SL(v)=RS(bC(v)+KS(b),
where C(v) is the downstream capacitance at v, RS(b) is the slew resistance of buffer b, and KS(b) is the intrinsic slew of buffer b. In addition to consideration of slew constraints, the delay through a given buffer may be computed based on input signal polarity and the polarity of a corresponding candidate location. However, the invention still preferably uses worst-case slew resistance and intrinsic slew in considering the slew constraint. If the selection of the buffer insertion locations results in no locations being selected due to slew violations, the present invention may advantageously find a partial solution by relaxing the slew constraint.

The above as well as additional objectives, features, and advantages of the present invention will become apparent in the following detailed written description.

BRIEF DESCRIPTION OF THE DRAWINGS

The present invention may be better understood, and its numerous objects, features, and advantages made apparent to those skilled in the art by referencing the accompanying drawings.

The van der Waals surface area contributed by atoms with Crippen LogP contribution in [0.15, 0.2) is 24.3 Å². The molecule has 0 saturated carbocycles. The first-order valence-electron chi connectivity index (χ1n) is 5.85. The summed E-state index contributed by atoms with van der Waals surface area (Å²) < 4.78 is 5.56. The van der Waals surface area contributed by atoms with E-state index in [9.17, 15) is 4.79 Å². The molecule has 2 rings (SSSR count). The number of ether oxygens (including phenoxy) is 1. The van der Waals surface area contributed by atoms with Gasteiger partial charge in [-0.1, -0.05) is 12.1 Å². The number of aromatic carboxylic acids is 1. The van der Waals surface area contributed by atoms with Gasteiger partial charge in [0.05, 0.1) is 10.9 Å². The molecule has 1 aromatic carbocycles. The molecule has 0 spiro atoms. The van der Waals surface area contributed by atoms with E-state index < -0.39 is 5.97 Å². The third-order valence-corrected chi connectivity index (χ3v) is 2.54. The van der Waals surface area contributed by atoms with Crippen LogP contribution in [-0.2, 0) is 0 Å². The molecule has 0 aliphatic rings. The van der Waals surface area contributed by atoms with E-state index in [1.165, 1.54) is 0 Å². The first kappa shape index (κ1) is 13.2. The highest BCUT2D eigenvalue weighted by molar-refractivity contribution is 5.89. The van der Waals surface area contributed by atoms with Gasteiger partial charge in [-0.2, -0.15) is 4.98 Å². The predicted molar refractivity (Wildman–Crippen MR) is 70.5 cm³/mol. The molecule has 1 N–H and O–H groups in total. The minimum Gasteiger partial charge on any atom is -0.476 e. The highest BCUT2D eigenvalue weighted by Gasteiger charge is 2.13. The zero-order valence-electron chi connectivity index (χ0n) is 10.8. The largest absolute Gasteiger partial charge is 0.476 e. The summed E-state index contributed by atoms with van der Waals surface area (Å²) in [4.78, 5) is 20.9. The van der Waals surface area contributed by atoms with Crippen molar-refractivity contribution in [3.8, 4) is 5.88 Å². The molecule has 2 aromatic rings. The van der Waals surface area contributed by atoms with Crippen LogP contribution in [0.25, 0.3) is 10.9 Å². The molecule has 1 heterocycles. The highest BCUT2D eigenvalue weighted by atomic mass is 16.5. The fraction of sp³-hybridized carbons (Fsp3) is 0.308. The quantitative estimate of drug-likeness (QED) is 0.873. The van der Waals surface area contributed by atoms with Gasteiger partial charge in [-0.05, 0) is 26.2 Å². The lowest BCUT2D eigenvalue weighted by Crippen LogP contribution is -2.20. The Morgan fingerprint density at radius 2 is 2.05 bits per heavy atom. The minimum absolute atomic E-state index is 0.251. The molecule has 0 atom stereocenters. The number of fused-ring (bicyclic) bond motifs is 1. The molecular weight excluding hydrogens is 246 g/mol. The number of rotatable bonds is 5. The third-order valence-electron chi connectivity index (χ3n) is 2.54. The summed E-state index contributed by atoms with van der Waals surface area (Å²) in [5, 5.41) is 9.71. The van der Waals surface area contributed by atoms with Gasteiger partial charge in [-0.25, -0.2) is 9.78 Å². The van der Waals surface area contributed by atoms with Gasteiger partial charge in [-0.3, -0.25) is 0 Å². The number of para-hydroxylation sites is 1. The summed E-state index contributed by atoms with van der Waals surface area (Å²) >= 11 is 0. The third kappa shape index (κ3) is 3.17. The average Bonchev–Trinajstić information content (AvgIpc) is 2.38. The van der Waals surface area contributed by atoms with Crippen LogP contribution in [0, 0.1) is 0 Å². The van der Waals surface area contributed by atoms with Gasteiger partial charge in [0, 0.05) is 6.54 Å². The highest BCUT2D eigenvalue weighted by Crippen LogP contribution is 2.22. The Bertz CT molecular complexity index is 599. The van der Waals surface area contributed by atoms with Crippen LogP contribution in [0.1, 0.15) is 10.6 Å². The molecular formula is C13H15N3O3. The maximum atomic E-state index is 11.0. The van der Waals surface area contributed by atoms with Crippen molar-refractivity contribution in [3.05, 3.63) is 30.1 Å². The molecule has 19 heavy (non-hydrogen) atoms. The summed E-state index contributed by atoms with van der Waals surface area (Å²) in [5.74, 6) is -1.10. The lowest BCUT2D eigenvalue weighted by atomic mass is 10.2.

FIG. 1 is a diagram of a Steiner tree for a net of an integrated circuit design showing candidate buffer insertion points at regular intervals along the paths from a source to several sinks, according to the prior art van Ginneken algorithm;

FIG. 2 is a block diagram of a computer system programmed to carry out computer-aided design of an integrated circuit in accordance with one implementation of the present invention;

FIGS. 3A and 3B are schematic diagrams illustrating buffer insertion spacings and input signal polarities which are analyzed in accordance with one implementation of the present invention; and

FIG. 4 is a diagram illustrating an example of a blockage in a net creating a slew violation, as part of the slew recovery that may be performed in accordance with one implementation of the present invention.

The use of the same reference symbols in different drawings indicates similar or identical items.

DESCRIPTION OF THE PREFERRED EMBODIMENT(S)